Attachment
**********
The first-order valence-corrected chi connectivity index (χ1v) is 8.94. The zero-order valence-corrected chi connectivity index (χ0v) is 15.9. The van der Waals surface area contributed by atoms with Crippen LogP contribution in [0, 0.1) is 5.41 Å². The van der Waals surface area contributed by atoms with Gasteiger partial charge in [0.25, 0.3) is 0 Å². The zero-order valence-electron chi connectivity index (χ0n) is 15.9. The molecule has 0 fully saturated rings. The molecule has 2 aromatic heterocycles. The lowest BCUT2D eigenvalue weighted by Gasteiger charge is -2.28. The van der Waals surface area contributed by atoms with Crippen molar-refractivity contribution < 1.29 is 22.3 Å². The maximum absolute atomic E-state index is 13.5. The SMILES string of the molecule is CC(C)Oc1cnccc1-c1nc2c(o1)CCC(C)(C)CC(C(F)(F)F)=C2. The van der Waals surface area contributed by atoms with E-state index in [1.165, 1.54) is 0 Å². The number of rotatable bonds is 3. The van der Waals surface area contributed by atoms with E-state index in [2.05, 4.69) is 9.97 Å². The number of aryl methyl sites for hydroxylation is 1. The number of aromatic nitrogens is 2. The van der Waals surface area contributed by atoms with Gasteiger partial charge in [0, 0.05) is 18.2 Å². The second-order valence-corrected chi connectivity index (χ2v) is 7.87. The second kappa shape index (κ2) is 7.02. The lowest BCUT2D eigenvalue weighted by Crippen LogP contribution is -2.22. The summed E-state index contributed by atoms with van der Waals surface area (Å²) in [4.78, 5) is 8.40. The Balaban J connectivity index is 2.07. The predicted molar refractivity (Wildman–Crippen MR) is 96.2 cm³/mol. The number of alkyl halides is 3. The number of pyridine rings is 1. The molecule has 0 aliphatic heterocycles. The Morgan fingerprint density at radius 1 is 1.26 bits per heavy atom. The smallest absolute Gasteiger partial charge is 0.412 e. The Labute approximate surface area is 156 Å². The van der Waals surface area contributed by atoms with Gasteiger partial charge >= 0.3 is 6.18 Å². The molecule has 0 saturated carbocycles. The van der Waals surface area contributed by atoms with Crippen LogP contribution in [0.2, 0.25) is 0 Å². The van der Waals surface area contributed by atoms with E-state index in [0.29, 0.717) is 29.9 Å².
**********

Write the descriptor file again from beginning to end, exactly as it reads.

The first-order valence-corrected chi connectivity index (χ1v) is 8.94. The zero-order valence-corrected chi connectivity index (χ0v) is 15.9. The van der Waals surface area contributed by atoms with Crippen LogP contribution in [0, 0.1) is 5.41 Å². The van der Waals surface area contributed by atoms with Gasteiger partial charge in [0.25, 0.3) is 0 Å². The zero-order valence-electron chi connectivity index (χ0n) is 15.9. The molecule has 0 fully saturated rings. The molecule has 2 aromatic heterocycles. The lowest BCUT2D eigenvalue weighted by Gasteiger charge is -2.28. The van der Waals surface area contributed by atoms with Crippen molar-refractivity contribution < 1.29 is 22.3 Å². The maximum absolute atomic E-state index is 13.5. The SMILES string of the molecule is CC(C)Oc1cnccc1-c1nc2c(o1)CCC(C)(C)CC(C(F)(F)F)=C2. The van der Waals surface area contributed by atoms with E-state index in [1.165, 1.54) is 0 Å². The number of rotatable bonds is 3. The van der Waals surface area contributed by atoms with E-state index in [2.05, 4.69) is 9.97 Å². The number of aryl methyl sites for hydroxylation is 1. The number of aromatic nitrogens is 2. The van der Waals surface area contributed by atoms with Gasteiger partial charge in [0, 0.05) is 18.2 Å². The second-order valence-corrected chi connectivity index (χ2v) is 7.87. The second kappa shape index (κ2) is 7.02. The lowest BCUT2D eigenvalue weighted by Crippen LogP contribution is -2.22. The summed E-state index contributed by atoms with van der Waals surface area (Å²) in [4.78, 5) is 8.40. The Balaban J connectivity index is 2.07. The predicted molar refractivity (Wildman–Crippen MR) is 96.2 cm³/mol. The number of alkyl halides is 3. The number of pyridine rings is 1. The molecule has 0 aliphatic heterocycles. The Morgan fingerprint density at radius 1 is 1.26 bits per heavy atom. The smallest absolute Gasteiger partial charge is 0.412 e. The Labute approximate surface area is 156 Å². The van der Waals surface area contributed by atoms with Gasteiger partial charge >= 0.3 is 6.18 Å². The molecule has 0 saturated carbocycles. The van der Waals surface area contributed by atoms with Crippen LogP contribution in [0.2, 0.25) is 0 Å². The van der Waals surface area contributed by atoms with E-state index in [0.29, 0.717) is 29.9 Å².